My bottled water idea was a lark – just a dream – because there was no action or plan to develop it further.

Ideas without action are not a unique occurrence – this is the fate of most creative thought. Even if an idea is written down but introduced by “they should...” - it merely entertains your mind and does not create value unless you take action.

Think about it – how does innovation and knowledge create value? It comes from taking action on an idea, not just the idea alone, and applying it to get results.

Health care is changing radically due to the new law and supporting technology is evolving rapidly in response to its needs. The Kaiser Permanente Center for Total Health and Google Glass Meetup got together this week to start a conversation about how to use the emerging technology of wearable information devices as a tool for providing better health care delivery.

Keith Montgomery, Executive Director of Center for Total Health, describes his organization's role as a place for conversations which lead to new ideas for improving health care. What I noticed is they are not looking for new science, they are looking to get patients to be healthier by doing what we know works.

Antonio Zugaldia, an organizer of the Google Glass Meetup group, demonstrated the glasses (which are equipped with a computer, camera, heads-up display, and internet access), and was just released to the developer community. The user can transmit what she sees and receive data and graphics on Google Glass heads-up display.

Center for Total Health and Google Glass Meetup brought together health care practitioners, consumers, and app developers to talk about needs and potential solutions using this technology. By the end of the evening, several possibilities had been identified – like the emergency room doctor who thought having the patient's information and vital signs available through while he was working could improve triage diagnosis and care delivery.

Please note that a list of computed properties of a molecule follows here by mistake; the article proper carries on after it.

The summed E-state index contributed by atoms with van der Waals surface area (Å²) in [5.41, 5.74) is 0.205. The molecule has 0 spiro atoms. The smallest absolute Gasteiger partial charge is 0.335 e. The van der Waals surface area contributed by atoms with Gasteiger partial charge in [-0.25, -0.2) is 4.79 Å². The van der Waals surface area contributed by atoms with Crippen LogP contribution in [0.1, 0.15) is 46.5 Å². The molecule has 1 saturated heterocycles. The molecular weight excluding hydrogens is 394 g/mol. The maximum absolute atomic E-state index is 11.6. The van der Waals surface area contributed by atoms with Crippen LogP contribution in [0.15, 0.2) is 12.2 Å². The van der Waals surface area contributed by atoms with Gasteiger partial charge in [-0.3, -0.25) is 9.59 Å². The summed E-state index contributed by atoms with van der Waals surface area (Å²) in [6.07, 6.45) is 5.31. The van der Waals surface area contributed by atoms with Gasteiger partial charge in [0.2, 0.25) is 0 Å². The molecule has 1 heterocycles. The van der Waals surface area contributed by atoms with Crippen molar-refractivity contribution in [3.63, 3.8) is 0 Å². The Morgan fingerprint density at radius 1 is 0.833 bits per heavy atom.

While this conversation might currently be similar to a boy telling his friends about vending bottled water, Center for Total Health, Google Glass Meetup and Google are committed to caring it forward to action – results – value.

The incentive for continuing to talk is the consumers and developers are sharing their needs and solutions – asking stakeholders what they need speeds up the development of useful solutions.

The larger conversation is how to change behavior of health care consumers and providers to improve patient outcomes. For example, technology can permit a patient to monitor their health and improvements from modifying their behavior.

Ideas are plentiful and worthless – action creates payoff.

Open Source Leadership – the new paradigm

Wednesday, June 19, 2013

Lessons From My Foot Doc

One of the best communicators I know is my podiatrist.

Any time I see him, he’s quick, precise, and I’m immediately better. Here’s some of the things he does.

Years ago I met him, he noticed my book. “Tocqueville? Democracy in America? I haven’t read that since high school.”



In ten seconds, he had used my stuff to establish his mastery. He knew my book, I knew his school.

I explained my symptoms, he named it, what caused it, and how it was fixed. Four minutes.

I don’t give professionals much trust until they earn it. This guy is driving the bus in four minutes.

Then he taped up my foot with three, one foot lengths of tape.